Guitar Block System: Block 3

This week, we’re on to the third block. This one spans a minor third, though. Done with the normal steps – now we’re dealing with bigger intervals! If you forgot what a minor third is, don’t worry – this interval can be found by traveling three half steps. For example, if you were to start on fret 4, you would go up to 7 or down to 1 in order to find the minor thirds.

Like Block 2, Block 3 is widely used. In fact, Block 3 and Block 2 go together quite well – you can combine those two blocks together and find both Pentatonic scales. In addition, Block 3 is heavily involved in playing the blues scale. I’ll discuss the pentatonic scales later this week and will get to the blues scale in the very near future.

As with the preceding blocks, there are four ways to play this block as a simple exercise, all of which are written to start on fret 5. If you need a bit of direction on how to read these, see the Handy Dandy Little Reading Guide at the end of this post.

First, go from string 6 (low E) to string 1 (high E):

Block 3 Example 1

Next, you start at the string 1 (high E) and return to string 6 (low E):

Block 3 Example 2

Now, head back up to string 1, but this time start on the block’s higher note:

Block 3 Example 3

Finally, return to string 6 while playing the higher note first in each block.

Block 3 Example 4

Before now, I haven’t talked about what fingers to use on the fretboard. The reason is the fretting is pretty clear-cut in the first two blocks. However, this one isn’t so clear-cut. Some people might not like that, but I actually like the fact that we have options on fretting this one. Ultimately, you have two choices here: You can either stay fully locked in position and play fret 8 with your pinky finger OR you can stretch out a bit and play fret 8 with your ring finger. Take your pick… or try both!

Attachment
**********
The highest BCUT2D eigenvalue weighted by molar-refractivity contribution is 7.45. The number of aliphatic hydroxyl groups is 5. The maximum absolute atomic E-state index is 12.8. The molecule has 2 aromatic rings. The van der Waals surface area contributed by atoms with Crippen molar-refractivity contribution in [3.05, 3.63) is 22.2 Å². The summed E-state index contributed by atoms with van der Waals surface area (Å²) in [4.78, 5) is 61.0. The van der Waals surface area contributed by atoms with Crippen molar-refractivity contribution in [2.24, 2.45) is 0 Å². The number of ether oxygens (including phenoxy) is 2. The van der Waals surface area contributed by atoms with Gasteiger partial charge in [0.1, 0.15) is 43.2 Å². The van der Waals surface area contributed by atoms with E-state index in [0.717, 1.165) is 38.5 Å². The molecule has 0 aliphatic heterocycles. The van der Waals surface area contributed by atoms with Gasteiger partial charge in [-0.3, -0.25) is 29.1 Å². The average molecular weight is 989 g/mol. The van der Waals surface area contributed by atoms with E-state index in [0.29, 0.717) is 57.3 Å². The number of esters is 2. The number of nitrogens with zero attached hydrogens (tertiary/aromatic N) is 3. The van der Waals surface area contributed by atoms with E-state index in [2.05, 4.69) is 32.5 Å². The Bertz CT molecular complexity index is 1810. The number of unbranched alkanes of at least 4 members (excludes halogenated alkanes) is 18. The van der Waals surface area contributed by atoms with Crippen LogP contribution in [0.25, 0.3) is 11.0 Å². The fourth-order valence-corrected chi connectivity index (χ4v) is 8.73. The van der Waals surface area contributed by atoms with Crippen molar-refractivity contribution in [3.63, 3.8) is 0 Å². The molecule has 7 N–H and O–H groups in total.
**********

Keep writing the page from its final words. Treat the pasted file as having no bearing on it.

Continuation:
There are three ways to pick these exercises, if you so choose. First, down-pick every note. After that, try alternate picking – down then up. Lastly, as a real test of your fretting abilities, only pick the first note of each block then either hammer-on (first two examples) or pull-off (last two) to the other note.

Exercises are great, but feel free to have some fun with these, too. Experimentation is highly encouraged. And above all, pay attention to what you’re doing – sometimes the best ideas emerge from mistakes and accidents. See you next week for Block 4… and later this week for our first actual scales.

Handy Dandy Little Reading Guide: String 1 = E, 2 = B, 3 = G, 4 = D, 5 = A, 6 = E. In tablature, string 6 is at the bottom of the staff while string 1 is at the top. The numbers on the lines tell you what fret to play and the lines themselves tell you what string to play.


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